So now, you could argue as a gamer without sight, the emphasis shifts away from the hardware manufacturing and operating system level to be almost squarely on the shoulders of publishers and developers, some of whom may never have considered accessibility as a priority or an issue that needs to be resolved. I can only hope that in the next few years we start to see regular accessible releases on the PlayStation 5, especially given the success and positive reception of those features in The Last Of Us Part II that allowed so many more to enjoy a game without needing assistance of any kind.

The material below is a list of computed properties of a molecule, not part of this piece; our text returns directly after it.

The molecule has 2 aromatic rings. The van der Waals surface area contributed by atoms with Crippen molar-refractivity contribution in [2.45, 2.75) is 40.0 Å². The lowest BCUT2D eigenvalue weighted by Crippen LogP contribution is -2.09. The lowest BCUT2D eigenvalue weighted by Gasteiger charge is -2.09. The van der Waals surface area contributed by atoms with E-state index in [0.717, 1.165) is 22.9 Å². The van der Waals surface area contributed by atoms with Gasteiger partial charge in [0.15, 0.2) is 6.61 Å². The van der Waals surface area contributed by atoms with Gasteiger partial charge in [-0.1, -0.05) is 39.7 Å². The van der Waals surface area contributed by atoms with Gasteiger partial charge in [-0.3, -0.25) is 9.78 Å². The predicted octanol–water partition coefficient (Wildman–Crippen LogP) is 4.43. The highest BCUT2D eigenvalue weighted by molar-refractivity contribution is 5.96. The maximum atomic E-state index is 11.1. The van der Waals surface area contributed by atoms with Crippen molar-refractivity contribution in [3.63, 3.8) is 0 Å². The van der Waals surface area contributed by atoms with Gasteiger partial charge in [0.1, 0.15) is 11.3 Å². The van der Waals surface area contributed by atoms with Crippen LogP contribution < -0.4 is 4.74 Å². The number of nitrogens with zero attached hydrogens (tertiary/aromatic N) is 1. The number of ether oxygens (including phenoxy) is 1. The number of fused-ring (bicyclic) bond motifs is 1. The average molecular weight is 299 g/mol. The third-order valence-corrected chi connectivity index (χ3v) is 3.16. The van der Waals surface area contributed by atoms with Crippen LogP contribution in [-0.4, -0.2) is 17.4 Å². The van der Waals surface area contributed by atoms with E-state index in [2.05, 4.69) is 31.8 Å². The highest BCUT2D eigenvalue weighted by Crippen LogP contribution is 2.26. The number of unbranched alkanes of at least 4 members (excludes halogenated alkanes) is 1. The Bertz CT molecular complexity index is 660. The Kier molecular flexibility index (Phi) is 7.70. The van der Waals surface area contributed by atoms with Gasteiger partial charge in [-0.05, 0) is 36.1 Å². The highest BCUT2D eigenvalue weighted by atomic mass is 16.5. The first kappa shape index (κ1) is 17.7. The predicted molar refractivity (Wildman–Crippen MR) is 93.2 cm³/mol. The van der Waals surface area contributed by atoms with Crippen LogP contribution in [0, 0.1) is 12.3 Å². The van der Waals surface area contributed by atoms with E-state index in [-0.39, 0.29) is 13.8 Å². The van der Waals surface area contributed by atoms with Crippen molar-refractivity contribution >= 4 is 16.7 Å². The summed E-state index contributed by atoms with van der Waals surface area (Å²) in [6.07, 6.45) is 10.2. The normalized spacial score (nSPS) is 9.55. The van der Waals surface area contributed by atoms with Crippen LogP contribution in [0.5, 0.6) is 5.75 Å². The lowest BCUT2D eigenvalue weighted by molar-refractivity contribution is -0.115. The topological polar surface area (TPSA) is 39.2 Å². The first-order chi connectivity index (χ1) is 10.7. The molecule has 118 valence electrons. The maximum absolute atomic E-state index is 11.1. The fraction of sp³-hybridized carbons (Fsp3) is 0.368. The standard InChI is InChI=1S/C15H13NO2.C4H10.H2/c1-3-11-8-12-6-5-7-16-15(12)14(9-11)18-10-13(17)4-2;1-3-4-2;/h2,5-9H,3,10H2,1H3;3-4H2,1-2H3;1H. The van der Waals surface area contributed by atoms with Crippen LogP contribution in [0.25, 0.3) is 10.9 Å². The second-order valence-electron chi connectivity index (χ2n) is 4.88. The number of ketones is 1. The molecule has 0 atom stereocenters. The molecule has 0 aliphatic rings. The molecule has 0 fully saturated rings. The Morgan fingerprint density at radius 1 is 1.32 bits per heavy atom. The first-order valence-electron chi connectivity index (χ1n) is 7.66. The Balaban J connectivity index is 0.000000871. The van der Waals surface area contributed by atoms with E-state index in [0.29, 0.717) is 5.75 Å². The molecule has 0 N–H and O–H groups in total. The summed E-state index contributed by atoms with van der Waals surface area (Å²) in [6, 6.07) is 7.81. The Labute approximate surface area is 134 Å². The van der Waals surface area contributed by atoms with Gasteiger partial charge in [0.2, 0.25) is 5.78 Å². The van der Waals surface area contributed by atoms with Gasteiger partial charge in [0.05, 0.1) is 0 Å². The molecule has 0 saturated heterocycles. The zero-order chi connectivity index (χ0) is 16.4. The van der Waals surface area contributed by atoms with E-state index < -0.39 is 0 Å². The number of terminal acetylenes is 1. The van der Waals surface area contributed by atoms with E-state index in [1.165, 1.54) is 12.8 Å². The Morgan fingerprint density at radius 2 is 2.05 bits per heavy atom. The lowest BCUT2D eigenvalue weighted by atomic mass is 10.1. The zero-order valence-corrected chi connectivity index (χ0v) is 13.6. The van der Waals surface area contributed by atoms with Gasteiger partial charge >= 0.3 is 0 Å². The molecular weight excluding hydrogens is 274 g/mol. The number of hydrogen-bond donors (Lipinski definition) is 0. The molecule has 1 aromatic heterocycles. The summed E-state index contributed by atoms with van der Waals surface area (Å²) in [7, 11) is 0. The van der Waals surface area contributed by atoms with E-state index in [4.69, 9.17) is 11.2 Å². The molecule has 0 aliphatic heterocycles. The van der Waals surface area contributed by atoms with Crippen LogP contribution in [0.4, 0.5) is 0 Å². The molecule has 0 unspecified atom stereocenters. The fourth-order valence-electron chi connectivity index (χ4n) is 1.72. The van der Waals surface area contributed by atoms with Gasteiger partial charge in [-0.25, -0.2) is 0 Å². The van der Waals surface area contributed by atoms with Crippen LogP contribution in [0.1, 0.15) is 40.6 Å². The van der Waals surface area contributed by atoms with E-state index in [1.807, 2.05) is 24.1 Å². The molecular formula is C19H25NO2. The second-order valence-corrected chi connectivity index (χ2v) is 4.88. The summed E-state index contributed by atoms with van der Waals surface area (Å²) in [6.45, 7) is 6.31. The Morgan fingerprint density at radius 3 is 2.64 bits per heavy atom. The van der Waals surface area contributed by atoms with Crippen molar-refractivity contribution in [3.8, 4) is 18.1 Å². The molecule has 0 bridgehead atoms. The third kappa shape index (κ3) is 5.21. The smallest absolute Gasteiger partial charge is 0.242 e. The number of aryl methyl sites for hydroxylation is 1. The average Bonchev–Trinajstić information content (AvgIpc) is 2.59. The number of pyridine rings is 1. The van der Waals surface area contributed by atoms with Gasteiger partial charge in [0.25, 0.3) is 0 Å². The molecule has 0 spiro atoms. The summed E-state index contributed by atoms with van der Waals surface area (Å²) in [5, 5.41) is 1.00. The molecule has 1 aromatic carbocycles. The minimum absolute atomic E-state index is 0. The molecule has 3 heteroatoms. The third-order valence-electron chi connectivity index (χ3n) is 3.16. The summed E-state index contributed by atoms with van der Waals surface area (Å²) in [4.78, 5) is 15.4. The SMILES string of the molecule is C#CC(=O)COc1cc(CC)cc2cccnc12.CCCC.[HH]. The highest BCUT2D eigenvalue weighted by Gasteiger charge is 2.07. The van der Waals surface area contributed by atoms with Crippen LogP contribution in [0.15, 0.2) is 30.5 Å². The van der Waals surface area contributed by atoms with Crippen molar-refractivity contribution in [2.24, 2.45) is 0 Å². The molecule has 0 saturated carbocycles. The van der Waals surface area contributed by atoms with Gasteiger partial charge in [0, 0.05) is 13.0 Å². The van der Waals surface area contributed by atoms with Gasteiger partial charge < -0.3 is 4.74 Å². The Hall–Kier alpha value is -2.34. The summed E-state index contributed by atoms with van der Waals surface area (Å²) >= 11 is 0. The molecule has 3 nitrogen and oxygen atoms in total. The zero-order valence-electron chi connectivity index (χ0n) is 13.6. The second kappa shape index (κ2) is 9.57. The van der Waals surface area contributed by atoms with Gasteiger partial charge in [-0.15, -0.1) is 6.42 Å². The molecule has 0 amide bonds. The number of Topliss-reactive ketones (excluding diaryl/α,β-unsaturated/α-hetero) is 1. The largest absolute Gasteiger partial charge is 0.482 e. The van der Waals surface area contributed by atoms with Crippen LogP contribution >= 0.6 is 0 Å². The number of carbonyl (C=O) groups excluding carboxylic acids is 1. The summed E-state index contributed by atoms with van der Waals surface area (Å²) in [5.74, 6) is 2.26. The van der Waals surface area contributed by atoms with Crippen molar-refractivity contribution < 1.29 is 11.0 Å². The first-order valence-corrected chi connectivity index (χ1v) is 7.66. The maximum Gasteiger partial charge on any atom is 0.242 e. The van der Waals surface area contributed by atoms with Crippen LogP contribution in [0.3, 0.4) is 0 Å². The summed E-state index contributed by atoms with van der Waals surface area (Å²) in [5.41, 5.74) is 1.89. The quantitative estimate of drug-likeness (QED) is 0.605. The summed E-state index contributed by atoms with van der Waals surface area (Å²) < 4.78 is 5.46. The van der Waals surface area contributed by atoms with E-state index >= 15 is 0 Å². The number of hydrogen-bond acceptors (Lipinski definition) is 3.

Sony has knocked it out of the park, thoroughly exceeding my expectations. I just wish more games on it and its competitor's platforms were accessible so I could continue to choose where I play. But having a fully accessible console is an amazing start and I honestly can't wait to see where we go from here.